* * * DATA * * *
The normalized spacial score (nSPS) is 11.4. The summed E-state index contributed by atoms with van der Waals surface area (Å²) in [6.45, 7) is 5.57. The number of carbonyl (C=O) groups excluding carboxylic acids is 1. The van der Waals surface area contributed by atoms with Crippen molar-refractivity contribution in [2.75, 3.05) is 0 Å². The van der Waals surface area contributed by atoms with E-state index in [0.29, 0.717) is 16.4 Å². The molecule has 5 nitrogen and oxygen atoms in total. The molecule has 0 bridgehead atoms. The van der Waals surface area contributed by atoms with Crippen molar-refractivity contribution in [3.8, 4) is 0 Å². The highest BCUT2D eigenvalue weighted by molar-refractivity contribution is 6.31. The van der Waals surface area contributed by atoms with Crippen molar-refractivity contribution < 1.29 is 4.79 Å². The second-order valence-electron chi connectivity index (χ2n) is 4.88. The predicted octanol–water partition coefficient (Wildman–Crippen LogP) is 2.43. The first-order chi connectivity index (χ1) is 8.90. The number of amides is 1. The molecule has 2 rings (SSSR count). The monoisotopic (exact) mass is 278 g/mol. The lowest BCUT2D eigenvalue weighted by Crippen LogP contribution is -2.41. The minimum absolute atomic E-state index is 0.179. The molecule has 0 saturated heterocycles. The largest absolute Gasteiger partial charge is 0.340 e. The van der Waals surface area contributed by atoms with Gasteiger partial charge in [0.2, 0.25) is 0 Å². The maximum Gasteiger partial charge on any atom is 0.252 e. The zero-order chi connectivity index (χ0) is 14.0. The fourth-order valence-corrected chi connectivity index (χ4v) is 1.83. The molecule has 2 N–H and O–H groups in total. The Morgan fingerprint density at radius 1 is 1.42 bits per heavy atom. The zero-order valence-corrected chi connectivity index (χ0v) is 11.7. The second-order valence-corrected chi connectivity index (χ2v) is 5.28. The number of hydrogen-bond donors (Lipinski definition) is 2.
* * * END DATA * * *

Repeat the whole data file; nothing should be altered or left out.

The normalized spacial score (nSPS) is 11.4. The summed E-state index contributed by atoms with van der Waals surface area (Å²) in [6.45, 7) is 5.57. The number of carbonyl (C=O) groups excluding carboxylic acids is 1. The van der Waals surface area contributed by atoms with Crippen molar-refractivity contribution in [2.75, 3.05) is 0 Å². The van der Waals surface area contributed by atoms with E-state index in [0.29, 0.717) is 16.4 Å². The molecule has 5 nitrogen and oxygen atoms in total. The molecule has 0 bridgehead atoms. The van der Waals surface area contributed by atoms with Crippen molar-refractivity contribution in [3.8, 4) is 0 Å². The highest BCUT2D eigenvalue weighted by molar-refractivity contribution is 6.31. The van der Waals surface area contributed by atoms with Crippen molar-refractivity contribution < 1.29 is 4.79 Å². The second-order valence-electron chi connectivity index (χ2n) is 4.88. The predicted octanol–water partition coefficient (Wildman–Crippen LogP) is 2.43. The first-order chi connectivity index (χ1) is 8.90. The number of amides is 1. The molecule has 2 rings (SSSR count). The monoisotopic (exact) mass is 278 g/mol. The lowest BCUT2D eigenvalue weighted by Crippen LogP contribution is -2.41. The minimum absolute atomic E-state index is 0.179. The molecule has 0 saturated heterocycles. The largest absolute Gasteiger partial charge is 0.340 e. The van der Waals surface area contributed by atoms with Gasteiger partial charge in [0.2, 0.25) is 0 Å². The maximum Gasteiger partial charge on any atom is 0.252 e. The zero-order chi connectivity index (χ0) is 14.0. The fourth-order valence-corrected chi connectivity index (χ4v) is 1.83. The molecule has 2 N–H and O–H groups in total. The Morgan fingerprint density at radius 1 is 1.42 bits per heavy atom. The zero-order valence-corrected chi connectivity index (χ0v) is 11.7. The second-order valence-corrected chi connectivity index (χ2v) is 5.28. The number of hydrogen-bond donors (Lipinski definition) is 2.